1 Nov 2015

5 NaNoWriMo Tips

This morning, after waking up, I was greeted by the sound of a heavy downpour. Rain. Oh, what a beautiful sound. As the water hit the roof of the house and hit the ground, wetting earth that so badly needs it, leaving patterns on the window I gazed out of, I thought: not a bad start to November. (don't be getting me wrong. I love sunny weather, very much, but even I know the loveliness of rain after days of drought) I hope this month is rainy all the way through. This country could use it.
And yes, oh yes, it is November. Which means, Christmas is just that much closer. Which means, Summer is just that much closer. Which means, it's NaNoWriMo. Which, obviously, means it's time to write.
I've never started and followed through to the end with NaNoWriMo, but I'm especially determined this year. It's a wonderful project for any writer, so if you weren't planning on it, I encourage you to give it a shot. Haven't heard of it? Well, read up on it. Maybe you'll find that it's just the sort of thing you'd like to do. And if you decide to join me as well as many other writers, it will be an opportunity to practice perseverance. Not only that, but your writing skills will improve by doing this. We all know the old saying, practice makes perfect. Yeah, well, some claim that they can't see perfection even after all their practice. I've been one to scorn those words as well. But I promise, or rather I know, that this other saying is true: practice makes better. Definitely.

It can be tough trying to complete an entire novel in thirty days. So I've written down a few tips that have helped me before and will hopefully help you.


I was reading lots of articles on NaNoWriMo, and so many of them suggested that you don't edit as you go.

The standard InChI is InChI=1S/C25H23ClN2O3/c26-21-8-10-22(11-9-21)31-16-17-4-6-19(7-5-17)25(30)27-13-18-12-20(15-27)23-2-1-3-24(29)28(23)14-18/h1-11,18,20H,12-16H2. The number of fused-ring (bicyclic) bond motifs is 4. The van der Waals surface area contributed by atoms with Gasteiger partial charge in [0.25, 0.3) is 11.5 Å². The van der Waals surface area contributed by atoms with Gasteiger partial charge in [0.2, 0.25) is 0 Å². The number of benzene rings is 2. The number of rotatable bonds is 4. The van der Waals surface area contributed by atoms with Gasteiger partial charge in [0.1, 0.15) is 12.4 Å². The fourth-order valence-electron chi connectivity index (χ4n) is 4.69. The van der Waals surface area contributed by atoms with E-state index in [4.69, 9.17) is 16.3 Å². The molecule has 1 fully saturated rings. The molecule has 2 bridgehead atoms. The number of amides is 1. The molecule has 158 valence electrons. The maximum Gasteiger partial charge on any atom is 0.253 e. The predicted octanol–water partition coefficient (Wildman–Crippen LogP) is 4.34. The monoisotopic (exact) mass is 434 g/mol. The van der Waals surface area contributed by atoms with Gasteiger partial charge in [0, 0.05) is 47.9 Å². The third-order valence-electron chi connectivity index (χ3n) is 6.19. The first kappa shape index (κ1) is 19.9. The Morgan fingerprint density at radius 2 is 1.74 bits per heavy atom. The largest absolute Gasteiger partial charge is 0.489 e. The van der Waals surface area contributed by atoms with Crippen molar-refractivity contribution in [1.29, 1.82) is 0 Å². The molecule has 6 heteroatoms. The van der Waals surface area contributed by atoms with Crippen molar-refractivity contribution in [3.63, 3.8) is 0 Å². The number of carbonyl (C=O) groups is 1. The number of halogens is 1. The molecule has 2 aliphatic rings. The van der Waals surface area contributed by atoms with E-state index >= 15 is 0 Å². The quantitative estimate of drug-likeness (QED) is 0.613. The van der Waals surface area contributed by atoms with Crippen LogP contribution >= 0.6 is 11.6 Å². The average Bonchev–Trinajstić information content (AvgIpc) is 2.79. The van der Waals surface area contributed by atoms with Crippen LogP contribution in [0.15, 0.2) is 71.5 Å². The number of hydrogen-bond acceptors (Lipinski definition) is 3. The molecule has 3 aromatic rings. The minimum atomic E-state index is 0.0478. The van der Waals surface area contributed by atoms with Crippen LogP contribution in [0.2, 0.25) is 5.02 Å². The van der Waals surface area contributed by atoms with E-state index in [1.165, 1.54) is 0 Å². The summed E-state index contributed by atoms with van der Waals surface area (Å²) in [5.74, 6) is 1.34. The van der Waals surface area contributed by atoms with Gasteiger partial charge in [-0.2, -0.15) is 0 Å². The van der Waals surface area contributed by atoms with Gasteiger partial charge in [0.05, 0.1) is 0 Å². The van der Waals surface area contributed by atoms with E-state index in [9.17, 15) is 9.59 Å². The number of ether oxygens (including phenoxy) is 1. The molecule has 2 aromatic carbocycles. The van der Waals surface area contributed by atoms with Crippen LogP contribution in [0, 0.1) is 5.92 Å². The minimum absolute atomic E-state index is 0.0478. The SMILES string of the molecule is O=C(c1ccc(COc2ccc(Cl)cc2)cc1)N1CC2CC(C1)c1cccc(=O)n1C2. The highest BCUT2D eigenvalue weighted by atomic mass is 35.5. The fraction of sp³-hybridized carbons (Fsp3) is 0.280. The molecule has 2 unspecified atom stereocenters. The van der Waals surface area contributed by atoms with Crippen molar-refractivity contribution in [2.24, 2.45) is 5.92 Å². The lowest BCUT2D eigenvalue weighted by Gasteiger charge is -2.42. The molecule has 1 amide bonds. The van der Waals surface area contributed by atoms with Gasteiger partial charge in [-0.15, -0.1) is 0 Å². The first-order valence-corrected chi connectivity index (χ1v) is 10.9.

How? That's what I thought at first. 50,000 words in 30 days. How am I going to make it? With everything else in my life that's going on?
I've always been a perfectionist, and sometimes it kills me not to go over the chapter I've just written and fix everything. But don't do that. Use that time to write another chapter, and just keep writing. You can fix it all in December, or even January. All the typos and misspellings, paragraphs that don't make sense, missing explanations, whatever. Ignore that squiggly red underlining. (ugh, that red underlining) For now, just write. Reserve your inner editor. Finish your novel before or on the 30th, bring your plot to life, and then, only later, worry about the professionalism that will be required if you want to publish your book. Which, I myself, would really like to do someday. 


Don't just give up when you're inspiration-less. There are ways to be inspired, of course there are.
Often I'll find myself staring at the keyboard, my mind blank as to what I should write next, or how I should write it. Yes, it's what we call a bad case of that condition that writers hate, Writer's Block. 
What do we do to rejuvenate our inspiration? Go outside. Breathe in the fresh air, observe everything around you and just think for awhile. Or, go read a book. One of your favourites, maybe. Reading inspires.
You could also try closing your eyes and teleporting your mind to the world you've created with words. Ponder everything there is to ponder, and then open your eyes to write down whatever idea struck you while you were there.


It's nice to know you're not alone. And NaNoWriMo is sort of like a unison of writers across the world. So, connect with others. Ask them to read some of your work, maybe, ask for CC (constructive criticism) and ask them if they have any ideas they'd like to share with you. Ask for tips that they use themselves, share your own tips. Read their work as well, offer them encouragement.  


What makes a good book? What does everyone look for in a good book?

Realism. Imagination. Escapism.

I think, honestly, what people want most of all, is something real. Real characters, real feelings, real problems, real overcoming and real victories. They want writers to put into words what they've felt but never been able to describe. They want that connection that can only come about through letters printed in ink on a page. I suggest you use aspects of your life, conversations you've had before, experiences you've experienced. Use them as basis for sections and paragraphs in your book. Others want to identify with what you've written, and it's easier for them to do that when you use real life scenarios. Keep it real.